A Catholic Monthly Magazine

The Beginnings of the Catholic Church in Tonga

Part 2 - Based on the writings of Fr Joseph Deihl SM, adapted by the Fr Kevin Head SM

[Italics are used where Fr Deihl is quoted directly and at length.]

Despite the promising beginnings of the Church in Tonga, the ministry of Fr Chevron and Br Attale would be beset by many difficulties. Of Bishop Pompallier, Fr Deihl wrote, “His failure to appreciate the situation together with the silent submission of Father Chevron prepared the way for much suffering and unnecessary hardship.” The missionaries were completely dependent on the people among whom they lived.

The first problem was hunger, when those who objected to the Catholic missionaries’ presence destroyed Pea’s crops, reducing the village to famine rations. And since they were so poor, the missionaries were said to be no better than the beachcombers who had begun to be a nuisance in Tonga.

As well, Moe-aki, the leader in Pea, had expected protection from France, as his enemies had enlisted the help of the British. Such protection did not eventuate and the missionaries bore the brunt of the locals’ disappointment. Fr Jérome Grange’s (1807-1852) arrival from New Zealand with Bishop Pompallier in October 1842 made no difference to the situation.

Bishop Jean-Baptiste Pompallier

But, Fr Deihl wrote,
Those first years of suffering were not idle years. Many pagans joined in with some one hundred and fifty catechumens to erect a church at Pea. The best of native art was used in its construction, and it was blessed on 12 February 1843. Across the Bay from Pea was the town of Mua, residence of the Tui-tonga, the spiritual king of Tonga. Lau-fili-tonga was the thirty-ninth holder of this title, and while through most of Tonga, with paganism abandoned, his sacred person was no longer revered as divine, in the immediate vicinity of Mua his influence was still very great. The conversion of Lau-fili-tonga became therefore, one of the cherished hopes of Father Chevron. That the missionary had not come to him first, instead of to Moe-aki, was a sufficient reason to the wounded pride of the Tui-tonga to turn a deaf ear to every entreaty. Fr Chevron was to learn through bitter experience how excessive could be the pride of Tongan chiefs. When the announcement was made of the solemn baptism of thirty catechumens among whom was Moe-aki, this chief suddenly declared that he would wait -- it was Moe-aki who was being baptised, the others did not count. On another occasion, angered against the Fathers who had felt it necessary to oppose his authority, he shouted to the assembled chiefs, ‘In what do these whites meddle who have been cast by the waves upon my land? Who lodges them if it is not I?’ Infinite patience and tact were required in such situations: only when it was necessary to safeguard the essential rights of the church did the Fathers show themselves uncompromising.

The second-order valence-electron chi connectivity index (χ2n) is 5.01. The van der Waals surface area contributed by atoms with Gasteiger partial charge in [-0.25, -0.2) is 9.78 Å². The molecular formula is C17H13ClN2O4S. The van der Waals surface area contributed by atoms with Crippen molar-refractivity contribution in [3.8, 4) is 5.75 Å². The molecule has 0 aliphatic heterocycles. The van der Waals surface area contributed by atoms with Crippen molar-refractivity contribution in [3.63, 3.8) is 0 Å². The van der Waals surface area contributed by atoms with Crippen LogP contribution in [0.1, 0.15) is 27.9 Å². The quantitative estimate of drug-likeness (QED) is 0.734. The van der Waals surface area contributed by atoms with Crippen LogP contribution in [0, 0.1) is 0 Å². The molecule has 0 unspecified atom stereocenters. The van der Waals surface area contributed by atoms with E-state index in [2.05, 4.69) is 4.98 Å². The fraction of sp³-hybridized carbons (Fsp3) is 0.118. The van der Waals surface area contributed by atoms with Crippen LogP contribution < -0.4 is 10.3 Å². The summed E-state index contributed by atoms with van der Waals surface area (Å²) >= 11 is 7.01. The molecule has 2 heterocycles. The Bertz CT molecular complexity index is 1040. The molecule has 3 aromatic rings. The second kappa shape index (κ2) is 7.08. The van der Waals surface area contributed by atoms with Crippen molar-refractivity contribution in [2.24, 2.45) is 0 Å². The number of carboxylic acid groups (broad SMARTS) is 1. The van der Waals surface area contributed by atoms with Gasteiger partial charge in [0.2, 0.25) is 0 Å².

Gradually, in the villages of Maofaga, Hahake, Holonga and Folaka, people took an interest in Catholicism. The fortified village of Houma was across Tongatapu to the west. Fr Chevron was received hospitably when he first went there, but a couple of months later, after the Catholic faith had been slandered by the Church’s enemies, he found that he was unwelcome. He arrived back in Pea starving and weak.